A physician’s thoughts and tips for patients needing hip replacement surgery
By Bryan Wright
I can always tell someone has a bad hip without
an x-ray, without talking to them — if I can just see their hip move. My patients, all of them, all the time, every
operation, are allowed to do everything that they want. I’ll tailor the operation to
make sure that happens. We make an incision and we take the hip completely
out of the joint. Once we get it apart, we remove the ball in a typical hip replacement
and just take a saw and cut across the bone in the appropriate area, remove the ball,
then we work on the socket part of the hip. We put a new surface to replace the worn down
cartilage that we have and then after that we turn to replacing the ball itself. The common ones over and over would be basically
infection, a blood clot can occur, or some goal not met as far as the functional outcome.
For a patient, though, they have to be comfortable that they’ve been heard, so that their symptoms
have been listened to and the operation is matched to them, not to someone else, but
to them. You’ve got to get the joint surface directly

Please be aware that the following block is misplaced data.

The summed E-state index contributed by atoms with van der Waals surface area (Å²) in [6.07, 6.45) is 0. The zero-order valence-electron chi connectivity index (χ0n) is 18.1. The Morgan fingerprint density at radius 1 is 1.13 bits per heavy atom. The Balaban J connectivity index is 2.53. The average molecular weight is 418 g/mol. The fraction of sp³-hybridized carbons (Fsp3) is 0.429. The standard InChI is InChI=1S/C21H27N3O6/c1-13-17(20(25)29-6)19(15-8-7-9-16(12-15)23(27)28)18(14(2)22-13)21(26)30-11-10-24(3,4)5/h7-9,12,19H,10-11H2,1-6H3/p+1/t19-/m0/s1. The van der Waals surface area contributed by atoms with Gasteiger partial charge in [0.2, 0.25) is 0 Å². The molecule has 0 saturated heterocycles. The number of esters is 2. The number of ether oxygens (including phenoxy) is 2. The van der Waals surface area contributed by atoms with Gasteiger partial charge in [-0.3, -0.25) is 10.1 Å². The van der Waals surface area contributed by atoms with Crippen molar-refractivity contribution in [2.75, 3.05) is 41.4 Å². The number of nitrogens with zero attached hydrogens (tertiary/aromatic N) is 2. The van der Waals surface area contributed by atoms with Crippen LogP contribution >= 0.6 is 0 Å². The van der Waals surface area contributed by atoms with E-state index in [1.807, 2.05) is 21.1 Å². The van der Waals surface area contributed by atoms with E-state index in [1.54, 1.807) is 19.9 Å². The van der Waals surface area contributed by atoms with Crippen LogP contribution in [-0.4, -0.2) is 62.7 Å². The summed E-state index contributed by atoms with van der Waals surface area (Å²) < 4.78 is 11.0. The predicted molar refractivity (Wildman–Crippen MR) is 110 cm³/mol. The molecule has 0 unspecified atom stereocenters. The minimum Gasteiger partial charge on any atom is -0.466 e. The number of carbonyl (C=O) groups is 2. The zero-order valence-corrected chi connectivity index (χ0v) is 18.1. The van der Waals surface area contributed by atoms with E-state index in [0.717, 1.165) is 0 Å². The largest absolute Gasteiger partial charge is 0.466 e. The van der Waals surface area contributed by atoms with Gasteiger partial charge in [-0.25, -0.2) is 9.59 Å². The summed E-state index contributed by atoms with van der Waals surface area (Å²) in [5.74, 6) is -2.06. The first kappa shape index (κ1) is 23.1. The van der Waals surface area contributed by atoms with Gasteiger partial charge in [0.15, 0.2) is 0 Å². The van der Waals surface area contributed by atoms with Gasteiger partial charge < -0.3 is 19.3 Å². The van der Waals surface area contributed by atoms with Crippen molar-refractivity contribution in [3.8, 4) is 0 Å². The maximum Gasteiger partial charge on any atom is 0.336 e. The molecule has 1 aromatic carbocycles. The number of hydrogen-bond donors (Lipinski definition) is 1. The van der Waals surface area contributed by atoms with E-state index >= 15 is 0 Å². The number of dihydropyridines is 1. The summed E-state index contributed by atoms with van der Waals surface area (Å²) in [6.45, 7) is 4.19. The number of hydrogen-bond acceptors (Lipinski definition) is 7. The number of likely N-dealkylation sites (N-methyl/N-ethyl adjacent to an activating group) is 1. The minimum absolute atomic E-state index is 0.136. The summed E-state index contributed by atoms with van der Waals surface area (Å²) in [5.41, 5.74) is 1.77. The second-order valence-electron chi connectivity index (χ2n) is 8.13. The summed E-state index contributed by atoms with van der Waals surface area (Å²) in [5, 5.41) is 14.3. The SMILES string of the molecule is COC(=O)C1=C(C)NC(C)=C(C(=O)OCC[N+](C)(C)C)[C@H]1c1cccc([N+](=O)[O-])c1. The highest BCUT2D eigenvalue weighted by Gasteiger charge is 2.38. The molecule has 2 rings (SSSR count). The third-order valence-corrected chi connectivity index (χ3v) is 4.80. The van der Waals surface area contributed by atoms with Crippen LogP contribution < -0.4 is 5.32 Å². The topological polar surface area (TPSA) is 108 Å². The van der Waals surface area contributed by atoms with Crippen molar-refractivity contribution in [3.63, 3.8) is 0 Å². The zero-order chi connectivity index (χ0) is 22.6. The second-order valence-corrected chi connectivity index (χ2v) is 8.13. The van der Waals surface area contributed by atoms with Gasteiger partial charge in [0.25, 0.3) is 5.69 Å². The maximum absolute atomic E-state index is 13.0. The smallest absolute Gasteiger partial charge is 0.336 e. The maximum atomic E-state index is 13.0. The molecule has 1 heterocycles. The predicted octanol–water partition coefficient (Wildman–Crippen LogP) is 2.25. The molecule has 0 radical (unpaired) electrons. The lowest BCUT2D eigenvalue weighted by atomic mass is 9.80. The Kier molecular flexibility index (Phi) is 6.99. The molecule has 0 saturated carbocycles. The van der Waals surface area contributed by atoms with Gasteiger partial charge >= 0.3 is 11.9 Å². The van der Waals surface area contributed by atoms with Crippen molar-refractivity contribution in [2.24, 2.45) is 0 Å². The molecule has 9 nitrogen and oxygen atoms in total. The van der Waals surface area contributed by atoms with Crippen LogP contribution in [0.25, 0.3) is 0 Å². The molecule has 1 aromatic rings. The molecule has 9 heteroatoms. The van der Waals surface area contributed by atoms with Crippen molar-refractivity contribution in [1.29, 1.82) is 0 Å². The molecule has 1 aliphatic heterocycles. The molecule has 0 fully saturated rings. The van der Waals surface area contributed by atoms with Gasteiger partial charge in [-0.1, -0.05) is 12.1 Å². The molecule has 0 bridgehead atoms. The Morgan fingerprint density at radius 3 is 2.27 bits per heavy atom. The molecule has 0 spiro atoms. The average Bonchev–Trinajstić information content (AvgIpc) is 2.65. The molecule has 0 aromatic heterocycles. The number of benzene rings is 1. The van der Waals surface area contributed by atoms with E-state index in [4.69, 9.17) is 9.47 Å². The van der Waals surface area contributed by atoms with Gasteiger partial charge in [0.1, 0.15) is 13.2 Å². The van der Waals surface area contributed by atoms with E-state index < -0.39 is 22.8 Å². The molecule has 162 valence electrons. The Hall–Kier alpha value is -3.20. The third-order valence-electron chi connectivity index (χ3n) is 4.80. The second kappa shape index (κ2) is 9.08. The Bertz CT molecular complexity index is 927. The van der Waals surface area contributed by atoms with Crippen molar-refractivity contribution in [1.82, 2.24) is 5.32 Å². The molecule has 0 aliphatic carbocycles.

and fully restored and you have to get the length and leverage of the muscles around
the hip correctly adjusted — they can’t be off a little bit and that’s not just
leg length, it’s a thing called offset too that has to do with how far away the center
of the movement is from the center of your pelvis. Metal we know a lot about — it’s plenty
smooth and it will never break. Ceramic’s smoother, is why you would offer it to a patient.
It has better frictional characteristics. I’ve tried hard to break some of the new
ceramic balls and I haven’t figured out a way to do so yet. No, nothing. Not a scratch, not a crack — no
marks at all. And that’s after being used, hit with a hammer, dropped out of a second
story or so window, and now run over a few times with a car. Nothing. The majority of patients, it’ll last them
the rest of their life no matter what they do.